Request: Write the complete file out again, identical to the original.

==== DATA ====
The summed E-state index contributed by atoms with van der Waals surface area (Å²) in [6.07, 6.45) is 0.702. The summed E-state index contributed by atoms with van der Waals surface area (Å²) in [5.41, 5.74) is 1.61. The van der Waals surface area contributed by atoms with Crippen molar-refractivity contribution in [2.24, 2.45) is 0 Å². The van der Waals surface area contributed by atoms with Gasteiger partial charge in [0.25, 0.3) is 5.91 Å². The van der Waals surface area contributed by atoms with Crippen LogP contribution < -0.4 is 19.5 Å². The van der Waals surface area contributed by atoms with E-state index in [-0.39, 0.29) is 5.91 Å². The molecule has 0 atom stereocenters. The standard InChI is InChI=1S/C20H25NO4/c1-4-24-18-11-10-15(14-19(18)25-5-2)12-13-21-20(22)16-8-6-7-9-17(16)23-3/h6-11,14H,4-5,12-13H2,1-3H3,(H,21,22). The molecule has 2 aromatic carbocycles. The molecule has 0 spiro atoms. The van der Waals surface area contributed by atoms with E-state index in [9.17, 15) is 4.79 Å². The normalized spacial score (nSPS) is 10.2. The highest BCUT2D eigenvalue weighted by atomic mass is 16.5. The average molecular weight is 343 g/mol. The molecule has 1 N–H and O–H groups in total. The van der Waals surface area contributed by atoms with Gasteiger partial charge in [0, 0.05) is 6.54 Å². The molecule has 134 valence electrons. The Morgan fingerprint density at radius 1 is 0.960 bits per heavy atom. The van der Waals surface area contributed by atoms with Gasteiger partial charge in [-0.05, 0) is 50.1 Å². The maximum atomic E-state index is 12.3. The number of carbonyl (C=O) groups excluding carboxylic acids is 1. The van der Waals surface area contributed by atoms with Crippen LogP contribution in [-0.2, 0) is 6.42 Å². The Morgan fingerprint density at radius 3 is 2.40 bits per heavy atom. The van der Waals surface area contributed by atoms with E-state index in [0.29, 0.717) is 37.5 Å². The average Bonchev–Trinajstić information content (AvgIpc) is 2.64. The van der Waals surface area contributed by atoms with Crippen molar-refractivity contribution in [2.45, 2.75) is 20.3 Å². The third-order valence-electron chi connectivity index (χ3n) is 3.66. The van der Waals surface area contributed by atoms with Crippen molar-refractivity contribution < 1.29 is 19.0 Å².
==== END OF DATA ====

The summed E-state index contributed by atoms with van der Waals surface area (Å²) in [6.07, 6.45) is 0.702. The summed E-state index contributed by atoms with van der Waals surface area (Å²) in [5.41, 5.74) is 1.61. The van der Waals surface area contributed by atoms with Crippen molar-refractivity contribution in [2.24, 2.45) is 0 Å². The van der Waals surface area contributed by atoms with Gasteiger partial charge in [0.25, 0.3) is 5.91 Å². The van der Waals surface area contributed by atoms with Crippen LogP contribution < -0.4 is 19.5 Å². The van der Waals surface area contributed by atoms with E-state index in [-0.39, 0.29) is 5.91 Å². The molecule has 0 atom stereocenters. The standard InChI is InChI=1S/C20H25NO4/c1-4-24-18-11-10-15(14-19(18)25-5-2)12-13-21-20(22)16-8-6-7-9-17(16)23-3/h6-11,14H,4-5,12-13H2,1-3H3,(H,21,22). The molecule has 2 aromatic carbocycles. The molecule has 0 spiro atoms. The van der Waals surface area contributed by atoms with E-state index in [9.17, 15) is 4.79 Å². The normalized spacial score (nSPS) is 10.2. The highest BCUT2D eigenvalue weighted by atomic mass is 16.5. The average molecular weight is 343 g/mol. The molecule has 1 N–H and O–H groups in total. The van der Waals surface area contributed by atoms with Gasteiger partial charge in [0, 0.05) is 6.54 Å². The molecule has 134 valence electrons. The Morgan fingerprint density at radius 1 is 0.960 bits per heavy atom. The van der Waals surface area contributed by atoms with Gasteiger partial charge in [-0.05, 0) is 50.1 Å². The maximum atomic E-state index is 12.3. The number of carbonyl (C=O) groups excluding carboxylic acids is 1. The van der Waals surface area contributed by atoms with Crippen LogP contribution in [-0.2, 0) is 6.42 Å². The Morgan fingerprint density at radius 3 is 2.40 bits per heavy atom. The van der Waals surface area contributed by atoms with E-state index in [0.29, 0.717) is 37.5 Å². The average Bonchev–Trinajstić information content (AvgIpc) is 2.64. The van der Waals surface area contributed by atoms with Crippen molar-refractivity contribution in [2.45, 2.75) is 20.3 Å². The third-order valence-electron chi connectivity index (χ3n) is 3.66. The van der Waals surface area contributed by atoms with Crippen molar-refractivity contribution < 1.29 is 19.0 Å².